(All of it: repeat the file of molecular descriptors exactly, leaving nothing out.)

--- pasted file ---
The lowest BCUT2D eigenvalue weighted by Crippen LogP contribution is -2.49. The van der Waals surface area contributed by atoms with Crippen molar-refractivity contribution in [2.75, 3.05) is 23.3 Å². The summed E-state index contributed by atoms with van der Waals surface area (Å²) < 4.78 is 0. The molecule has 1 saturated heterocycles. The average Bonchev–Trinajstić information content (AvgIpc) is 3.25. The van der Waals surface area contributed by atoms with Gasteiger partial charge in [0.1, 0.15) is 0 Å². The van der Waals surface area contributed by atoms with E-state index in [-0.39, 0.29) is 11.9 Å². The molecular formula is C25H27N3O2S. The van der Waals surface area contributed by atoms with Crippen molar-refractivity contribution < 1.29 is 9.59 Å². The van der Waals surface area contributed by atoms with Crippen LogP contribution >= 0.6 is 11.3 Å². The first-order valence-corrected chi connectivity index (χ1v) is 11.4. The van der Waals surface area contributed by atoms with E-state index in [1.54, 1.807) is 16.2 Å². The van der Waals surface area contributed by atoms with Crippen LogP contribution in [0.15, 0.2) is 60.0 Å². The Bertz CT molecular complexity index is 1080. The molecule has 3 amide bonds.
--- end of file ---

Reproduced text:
The lowest BCUT2D eigenvalue weighted by Crippen LogP contribution is -2.49. The van der Waals surface area contributed by atoms with Crippen molar-refractivity contribution in [2.75, 3.05) is 23.3 Å². The summed E-state index contributed by atoms with van der Waals surface area (Å²) < 4.78 is 0. The molecule has 1 saturated heterocycles. The average Bonchev–Trinajstić information content (AvgIpc) is 3.25. The van der Waals surface area contributed by atoms with Gasteiger partial charge in [0.1, 0.15) is 0 Å². The van der Waals surface area contributed by atoms with E-state index in [-0.39, 0.29) is 11.9 Å². The molecular formula is C25H27N3O2S. The van der Waals surface area contributed by atoms with Crippen molar-refractivity contribution < 1.29 is 9.59 Å². The van der Waals surface area contributed by atoms with Crippen LogP contribution >= 0.6 is 11.3 Å². The first-order valence-corrected chi connectivity index (χ1v) is 11.4. The van der Waals surface area contributed by atoms with E-state index in [1.54, 1.807) is 16.2 Å². The van der Waals surface area contributed by atoms with Crippen LogP contribution in [0.15, 0.2) is 60.0 Å². The Bertz CT molecular complexity index is 1080. The molecule has 3 amide bonds.